Monday, 16 November 2009

Paris: Novak Repackaged, Not Reborn

Djokovic d. Monfils 6-2 5-7 7-6 (3)

For a set and a half yesterday Novak Djokovic played the kind of flawless tennis that made you think it was 2007 all over again.

It all looked very grand indeed.

Only twenty four hours earlier Novak had dusted off Nadal using the same blend of unrestrained flamboyance, and precision guided play, not seen from him for well over 18 months.

djoko (Photo: Clive Rose/Getty Images)

Gael, for all his flamboyant bravado, looked like a school kid well and truly out of his depth, on his way to being comprehensively stripped and gutted before being hurled on to a heap in some remote landfill site.

Then something happened.

The paint stripper stopped working. The jackhammer seized up.

Mostly it was about everything misfiring, all at once.

I was worried ‘Grinderman’ was about to resurface – that at least would have meant he would more than likely have kept his cool to put Gael away in two -- but this was more serious than that.

We’d seen this Jekyll and Hyde act at various points thr0ughout the year, so the sight of Djoko unable to keep the ball in play, perhaps shouldn’t be that astonishing. Think back carefully and you’ll remember it happened this very week, in that second set he played against Big Rob.

Which is why I feel it’s all very premature to read too much into his recent wins over Messrs Fed and Nadal, and that many journos are rather overreaching themselves in their desperate attempts at recasting him as ‘The One Reborn’.

It's not just that Nadal's own shadow would likely take offence at being made an exemplification for his shoddy form (though I'm actually sorta glad its a dip and not a bad knee that’s at the root of the problem).

Or that this weekend's result might readily have been so very different had Federer not run into an impromptu demonstration of French Tennis, the way it should be played.

The real reason I'm having diffculty buying into the concept of 'Novak - Reborn', is that this is not so much a return to his old form as it is a carefully managed optimisation of a different brand of tennis. A game that's had commentators perplexed since he switched frames at the beginning of the year, with it's uncharacteristic and bizarre forays into grinderman territory.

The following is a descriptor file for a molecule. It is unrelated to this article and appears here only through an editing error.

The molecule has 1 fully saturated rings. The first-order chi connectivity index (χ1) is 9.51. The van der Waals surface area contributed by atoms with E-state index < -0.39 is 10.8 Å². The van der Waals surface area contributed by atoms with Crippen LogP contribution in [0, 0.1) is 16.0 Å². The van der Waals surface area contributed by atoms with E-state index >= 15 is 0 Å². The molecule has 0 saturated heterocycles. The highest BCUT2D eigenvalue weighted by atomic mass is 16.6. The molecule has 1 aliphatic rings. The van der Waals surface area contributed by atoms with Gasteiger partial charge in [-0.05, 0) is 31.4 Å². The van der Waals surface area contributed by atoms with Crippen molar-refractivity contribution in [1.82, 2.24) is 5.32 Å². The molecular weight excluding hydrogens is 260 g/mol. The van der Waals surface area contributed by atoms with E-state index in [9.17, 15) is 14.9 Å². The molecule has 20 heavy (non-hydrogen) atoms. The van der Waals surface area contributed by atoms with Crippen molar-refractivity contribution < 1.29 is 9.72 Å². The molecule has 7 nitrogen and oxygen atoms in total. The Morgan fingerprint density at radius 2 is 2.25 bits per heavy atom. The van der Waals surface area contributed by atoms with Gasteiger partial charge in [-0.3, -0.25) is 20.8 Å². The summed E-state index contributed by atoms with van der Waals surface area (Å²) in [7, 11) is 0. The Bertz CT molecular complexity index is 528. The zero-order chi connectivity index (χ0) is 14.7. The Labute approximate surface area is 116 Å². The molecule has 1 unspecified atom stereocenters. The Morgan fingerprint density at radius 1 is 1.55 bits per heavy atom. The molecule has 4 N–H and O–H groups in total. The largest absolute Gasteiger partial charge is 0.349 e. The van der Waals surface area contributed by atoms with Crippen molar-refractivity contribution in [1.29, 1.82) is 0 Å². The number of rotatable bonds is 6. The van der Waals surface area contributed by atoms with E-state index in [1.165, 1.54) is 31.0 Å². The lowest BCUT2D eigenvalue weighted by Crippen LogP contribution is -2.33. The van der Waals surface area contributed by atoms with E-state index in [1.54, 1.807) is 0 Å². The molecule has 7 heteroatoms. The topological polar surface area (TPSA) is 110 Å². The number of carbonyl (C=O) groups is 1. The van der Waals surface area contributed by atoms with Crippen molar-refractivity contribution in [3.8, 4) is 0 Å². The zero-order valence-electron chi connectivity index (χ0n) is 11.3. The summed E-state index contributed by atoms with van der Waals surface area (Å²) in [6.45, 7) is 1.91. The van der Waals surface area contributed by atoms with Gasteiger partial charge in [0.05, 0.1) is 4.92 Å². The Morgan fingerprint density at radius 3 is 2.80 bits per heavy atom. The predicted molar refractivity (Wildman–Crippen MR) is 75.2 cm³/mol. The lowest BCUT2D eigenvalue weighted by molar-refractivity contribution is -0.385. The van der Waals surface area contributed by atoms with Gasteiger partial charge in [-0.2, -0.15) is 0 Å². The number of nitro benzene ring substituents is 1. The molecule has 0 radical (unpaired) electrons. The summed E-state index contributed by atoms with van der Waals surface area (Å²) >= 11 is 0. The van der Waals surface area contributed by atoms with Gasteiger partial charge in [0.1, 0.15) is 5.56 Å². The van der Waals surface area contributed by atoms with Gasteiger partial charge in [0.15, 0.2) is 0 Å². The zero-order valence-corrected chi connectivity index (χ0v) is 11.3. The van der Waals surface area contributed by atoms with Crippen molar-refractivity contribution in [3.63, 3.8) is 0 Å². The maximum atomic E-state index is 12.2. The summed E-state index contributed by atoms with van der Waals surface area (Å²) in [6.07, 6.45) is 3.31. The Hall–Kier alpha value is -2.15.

Don't worry, I'm not going down that road again. My point is that, whilst I'm glad Novak has managed to optimise his play into something more in line with his standing in the game, it's not what led him to winning a Slam.

He may reach those less manufactured heights again with further successive optimisations and, I hope, a gradual curbing of that grind I once found so offensive, but which has now given way to a kind of unapologetic indifference. But until then, let's just say the occasional shocker wouldn't shock me.

That said, Djoko deserves all the plaudits he’s been receiving these past two weeks for being one of the few players seemingly fit enough and committed enough to make something of the remaining few weeks of the calendar: there’s still tennis to be played whatever you might think of the post-USO variety.

What’s more is he’s deserving of a Masters 1000 title - maybe even on the back of that astonishing Madrid semi-final alone.

Maybe it's that sense of vindication that was behind that wolverine-like transformation that unfurled during the spectacle that was his victory celebration. It reminded me of those Maori-inspired Hakka Dances the New Zealand All Blacks perform before going into 'battle'. Try and picture this happening during a Serbian-American Davis Cup tie involving Djoko facing off with A-Rod.

Ok, maybe don’t picture it happening.

I don’t really know what to say about Gael, other than that he served exceedingly well. I don’t like the way he lurks behind the baseline. Never have, never will; and I despise his loopy defensive shots that barely clear the service line and, as far as I'm concerned, have no business being a part of the modern game (wouldn’t it be easier to play the match with the words ‘sitting duck’ emblazoned on your chest?).

monfils (Photo: AP)

But he did well to keep his cool (if you can call it that) when Djoko’s forehand went so awry during that second set, thereby forcing a third, and for that I guess he deserves some credit. It was certainly well received by the Parisian crowd.

I’m just not convinced this experience was anywhere near as life-changing or career-transforming as it might have been.

Why does that not surprise me?

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